2:30 Friday afternoon, LaFayette Police Department suspended Chattanooga Street Tavern’s beer/wine pouring license. A few minutes later the Tavern and Mars Theater both closed in dramatic fashion, with signs claiming they were shut down “by order of the city.” Similar messages were posted on the organizations’ Facebook pages.
Temporary removal of the alcohol license came from reports a week earlier of hard liquor being served illegally at nearby Mars Theater on Valentine’s Day. LPD investigated the issue for a week before action was taken, speaking with employees of the Tavern and at least one individual involved with the Arts Guid, which supposedly benefitted from the V-Day fundraiser.
City sources say Chattanooga Street Tavern and Mars Theater were NOT ordered to close – the business just lost its pouring license temporarily until accusations of serving liquor illegally can be sorted out. A hearing on the issue is required within ten days, probably before the end of this week.
So why DID the businesses close?
Tavern owner Mike Lovelady has given two reasons : one is the business can’t make money without selling alcohol. However, the Tavern food isn’t terrible – some people would come in and eat. His supporters would come in and eat to back his fight against the city.
And by law, the Tavern must make at least 70% of revenue from food sales. That’s not just a LaFayette rule; even in towns where hard liquor is allowed, there are usually rules like 70/30 in place. So the owner’s claim that they NEED beer and wine sales to stay open could cost them their license permanently, and not because of what happened on Valentine’s Day.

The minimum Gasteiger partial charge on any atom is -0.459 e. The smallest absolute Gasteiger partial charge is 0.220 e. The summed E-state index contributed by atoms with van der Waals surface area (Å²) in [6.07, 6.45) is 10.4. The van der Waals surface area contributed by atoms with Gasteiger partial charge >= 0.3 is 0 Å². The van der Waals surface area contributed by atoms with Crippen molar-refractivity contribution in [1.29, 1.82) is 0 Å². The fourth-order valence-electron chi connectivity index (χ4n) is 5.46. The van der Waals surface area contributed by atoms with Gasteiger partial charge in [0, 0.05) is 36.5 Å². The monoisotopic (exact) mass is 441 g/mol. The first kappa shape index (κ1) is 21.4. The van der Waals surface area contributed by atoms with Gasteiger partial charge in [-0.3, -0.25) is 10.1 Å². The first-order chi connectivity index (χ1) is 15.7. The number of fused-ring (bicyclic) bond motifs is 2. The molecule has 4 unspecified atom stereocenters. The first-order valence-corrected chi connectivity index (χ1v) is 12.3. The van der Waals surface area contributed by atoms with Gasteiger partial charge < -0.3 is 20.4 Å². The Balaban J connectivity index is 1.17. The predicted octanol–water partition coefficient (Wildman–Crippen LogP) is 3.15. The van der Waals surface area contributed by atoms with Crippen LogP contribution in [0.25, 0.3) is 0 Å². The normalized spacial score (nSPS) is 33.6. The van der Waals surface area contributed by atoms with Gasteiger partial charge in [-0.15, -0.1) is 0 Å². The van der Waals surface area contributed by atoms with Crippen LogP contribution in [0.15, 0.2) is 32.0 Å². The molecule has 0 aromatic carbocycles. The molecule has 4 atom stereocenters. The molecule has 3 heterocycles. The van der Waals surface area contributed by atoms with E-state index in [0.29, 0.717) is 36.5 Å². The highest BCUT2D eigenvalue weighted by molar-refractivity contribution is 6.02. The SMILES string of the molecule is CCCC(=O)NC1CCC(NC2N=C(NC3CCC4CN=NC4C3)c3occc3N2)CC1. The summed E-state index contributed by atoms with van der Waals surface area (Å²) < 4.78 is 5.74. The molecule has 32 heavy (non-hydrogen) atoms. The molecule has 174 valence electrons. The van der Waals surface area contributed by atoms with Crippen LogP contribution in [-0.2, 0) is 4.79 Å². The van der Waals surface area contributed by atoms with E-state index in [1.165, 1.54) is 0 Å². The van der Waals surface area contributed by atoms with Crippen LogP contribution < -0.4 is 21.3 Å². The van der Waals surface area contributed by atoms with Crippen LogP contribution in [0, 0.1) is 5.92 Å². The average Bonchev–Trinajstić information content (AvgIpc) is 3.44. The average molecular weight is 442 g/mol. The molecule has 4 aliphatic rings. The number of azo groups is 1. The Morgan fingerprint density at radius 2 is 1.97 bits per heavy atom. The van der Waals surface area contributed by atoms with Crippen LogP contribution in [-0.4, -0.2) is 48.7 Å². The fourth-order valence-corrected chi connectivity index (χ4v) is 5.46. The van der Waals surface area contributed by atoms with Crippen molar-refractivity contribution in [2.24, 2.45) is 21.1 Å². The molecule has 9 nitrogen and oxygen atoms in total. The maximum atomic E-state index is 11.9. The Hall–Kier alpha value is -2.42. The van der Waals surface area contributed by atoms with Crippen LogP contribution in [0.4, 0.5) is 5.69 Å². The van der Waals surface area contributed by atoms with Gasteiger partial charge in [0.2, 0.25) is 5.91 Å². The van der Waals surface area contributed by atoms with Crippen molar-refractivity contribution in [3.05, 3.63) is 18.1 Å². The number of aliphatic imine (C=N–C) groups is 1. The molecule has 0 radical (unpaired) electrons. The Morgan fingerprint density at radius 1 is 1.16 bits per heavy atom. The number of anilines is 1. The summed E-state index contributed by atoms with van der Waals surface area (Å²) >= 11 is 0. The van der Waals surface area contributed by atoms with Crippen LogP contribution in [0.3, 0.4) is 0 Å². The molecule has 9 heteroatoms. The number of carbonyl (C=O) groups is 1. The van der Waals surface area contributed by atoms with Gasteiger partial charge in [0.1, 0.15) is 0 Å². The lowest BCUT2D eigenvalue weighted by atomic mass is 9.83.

The other reason Lovelady cited is a law saying alcohol cannot be in a business without an alcohol license even if it’s not being sold. That’s apparently true, but why didn’t he apply that same logic to having liquor at Mars Theater, which never had a pouring license to begin with? He seems awfully familiar with the law NOW but claims ignorance of the law, and the activities, of a week earlier.
That said, Lovelady’s real reason for closing down is to generate support. He needs to inconvenience his customers as much as possible, generate maximum sympathy for himself, and then use political pressure to force the city to ignore his violations of the law. He’s purposefully destroying himself, trying to become a martyr for the cause of breaking laws voters approved in 2009.
If Mike can’t do what he wants, how he wants, wherever he wants, he’ll take his ball and go home – employees and claims of community interest be damned. He’s hurting his employees, his vendors, people who perform in his restaurant. He’s also essentially destroyed the Arts Guild. All because he wanted to push the issue of liquor sales ahead of the law and can’t handle some minor punishment without throwing a hissy.